The Ten Rules of Respect

Have you ever seen how a lack of respect can ruin the culture of an organization or a family? When people don’t respect each other, they lose an appreciation for each other. And that can devolve into nasty personal relations—all because people did not respect each other.

Respect

Respect has become a hot topic within the realm of leadership development. At the 2017 Global Leadership Summit, Bill Hybels listed ten rules of respect that can apply to any group of people at work or home.

Here are the “Respect 10” that Bill Hybels presented as I have interpreted them. How many of these have you instituted in your home or workplace?

 

1. Set the example with no demonizing

It is important for you as a leader to set the example without having to make anyone the enemy. You can set the tone by being positive, without having to go negative. You as the leader should show everyone that you will treat everyone with respect and not dehumanize them in any way. Watch how you conduct yourself—because everyone at your work or home will be watching you.

 

2. Spirited conversation without getting personal

It is all right to have spirited conversation in your home or workplace. Arguments are not bad in and of themselves. It’s a good thing to have different viewpoints. And disagreements are okay. In fact, passionate disagreements are okay. But it is essential for everyone to agree to disagree agreeably. It’s fine to surround yourself with people who know what they believe and are passionate about their viewpoints. But you as a leader must show them that they must prevent their comments from getting personal when their views differ from someone else.

 

3. No interrupting

When people get animated about their viewpoints, there is the temptation to interrupt someone else. It is good to prevent people from interrupting. Even though it seems like a small thing, over time it can have a long-lasting impact. It is disrespectful to interrupt, and people can take it very personally. And it can poison their interpersonal dynamics. You would be wise as a leader to prevent people from interrupting each other.

 

4. Limit volume level or belittling words

When people disagree with each other, their voices may get raised and the decibel level may go up. It’s important to remind them that they should not allow their voices to get loud. When one party’s voice gets loud, others feel like they need to get loud too. And that can devolve into a shouting match. Also, it’s important to watch out for belittling words. When people belittle each other, those can become “fightin’ words.” You as a leader should set the standard to have no belittling words spoken, regardless if they are said with raised voices or not.

 

5. Be courteous in word and deed

It is always appropriate to have common courtesy—because it is actually not very common. When people are courteous to each other, it undergirds respect for each other. And being courteous gives people the benefit of the doubt. Common courtesy defuses situations before they arise. Saying “please” and “thank you” will lubricate the engine of cooperation. And doing simple, kind gestures for each other—like even opening the door for each other—underscore an appreciation of another’s humanity.

 

6. Never stereotype

Stereotyping can be a dangerous and slippery slope. When people start stereotyping others, they deny others’ unique individuality and reduce them to a class of people. Stereotyping in effect says that these individuals always will do such and such or will never do such and such because they are supposedly synonymous with a class of people. That does not affirm them as people; instead it demeans them. You would be wise to weed it out of your own speech.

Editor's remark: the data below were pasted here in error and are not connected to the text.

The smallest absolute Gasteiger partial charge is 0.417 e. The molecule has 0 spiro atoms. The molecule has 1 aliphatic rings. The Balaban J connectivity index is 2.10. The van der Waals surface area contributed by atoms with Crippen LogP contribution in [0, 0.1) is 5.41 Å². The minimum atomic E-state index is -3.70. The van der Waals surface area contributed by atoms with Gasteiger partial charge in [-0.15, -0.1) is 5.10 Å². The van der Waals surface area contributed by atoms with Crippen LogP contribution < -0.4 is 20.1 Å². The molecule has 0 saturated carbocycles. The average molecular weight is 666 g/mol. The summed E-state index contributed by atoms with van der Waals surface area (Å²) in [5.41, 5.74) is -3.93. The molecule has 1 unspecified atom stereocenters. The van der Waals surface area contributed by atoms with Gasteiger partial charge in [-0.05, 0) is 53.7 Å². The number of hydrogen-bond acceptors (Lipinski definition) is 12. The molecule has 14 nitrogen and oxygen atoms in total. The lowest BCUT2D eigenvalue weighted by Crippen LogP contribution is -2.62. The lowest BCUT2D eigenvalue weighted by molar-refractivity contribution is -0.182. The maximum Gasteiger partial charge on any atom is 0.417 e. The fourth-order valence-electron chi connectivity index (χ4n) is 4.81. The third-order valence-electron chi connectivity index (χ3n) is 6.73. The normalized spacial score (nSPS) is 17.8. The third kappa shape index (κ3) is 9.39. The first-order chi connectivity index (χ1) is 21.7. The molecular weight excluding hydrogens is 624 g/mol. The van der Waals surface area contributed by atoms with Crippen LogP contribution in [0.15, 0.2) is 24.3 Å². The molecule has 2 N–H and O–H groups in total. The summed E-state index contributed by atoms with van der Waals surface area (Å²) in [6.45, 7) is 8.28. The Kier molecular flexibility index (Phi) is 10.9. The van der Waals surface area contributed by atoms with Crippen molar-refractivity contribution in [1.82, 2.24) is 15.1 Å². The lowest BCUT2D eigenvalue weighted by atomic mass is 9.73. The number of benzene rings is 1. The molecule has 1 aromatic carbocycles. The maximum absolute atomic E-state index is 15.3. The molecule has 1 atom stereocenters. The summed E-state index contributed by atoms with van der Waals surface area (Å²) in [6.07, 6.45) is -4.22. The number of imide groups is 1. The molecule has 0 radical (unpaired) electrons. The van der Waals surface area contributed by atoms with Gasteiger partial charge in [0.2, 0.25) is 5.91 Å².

7. Apologize

An apology is one of the most powerful tools you have in your interpersonal toolkit for giving respect. By admitting that you went afoul of an appropriate standard shows that you recognize their intrinsic worth. When I have had to genuinely and humbly apologize for what I did, I have seen it take all the emotion out of the situation. While it is up to the other person to decide to forgive you, nonetheless you have done your part to keep good relations with them.

 

8. Form opinions carefully and be willing to change your mind

People can tend to make snap judgments about other people that are not kind or accurate. I have done that before, and often been wrong. As you are able to change, so are others. And since others are able to change, it behooves you to be willing to change your mind about them. It will benefit you to be cognizant of the opinions you form of others. Be quick to challenge your own opinions. It will be better for you to tell yourself that your initial opinion was wrong than for someone else to have to tell you.

 

9. Show up and do what you say you will do

One sure way to respect others is to honor them by doing what you said you will do. It also shows that you respect yourself enough to follow up on what you have agreed to do. In both work and family environments, this is one of the most powerful ways you can contribute to a positive dynamic. It demonstrates that you are team player and you are committed to doing your part.

 

10. Set rules of respect

Others will look to you as a leader to show them appropriate behavior for that environment. As a result, it is helpful for you to have written rules for how you will work together and treat each other. Those rules will provide the basis for the code of conduct that will be expected. It shows you have enough respect for them to take the time to say how you want them to respect each other.

 

If you implement these ten rules of respect for your home or workplace you will see an increase in enjoyment of each other because they will have learned how to have a respect for each other.

 

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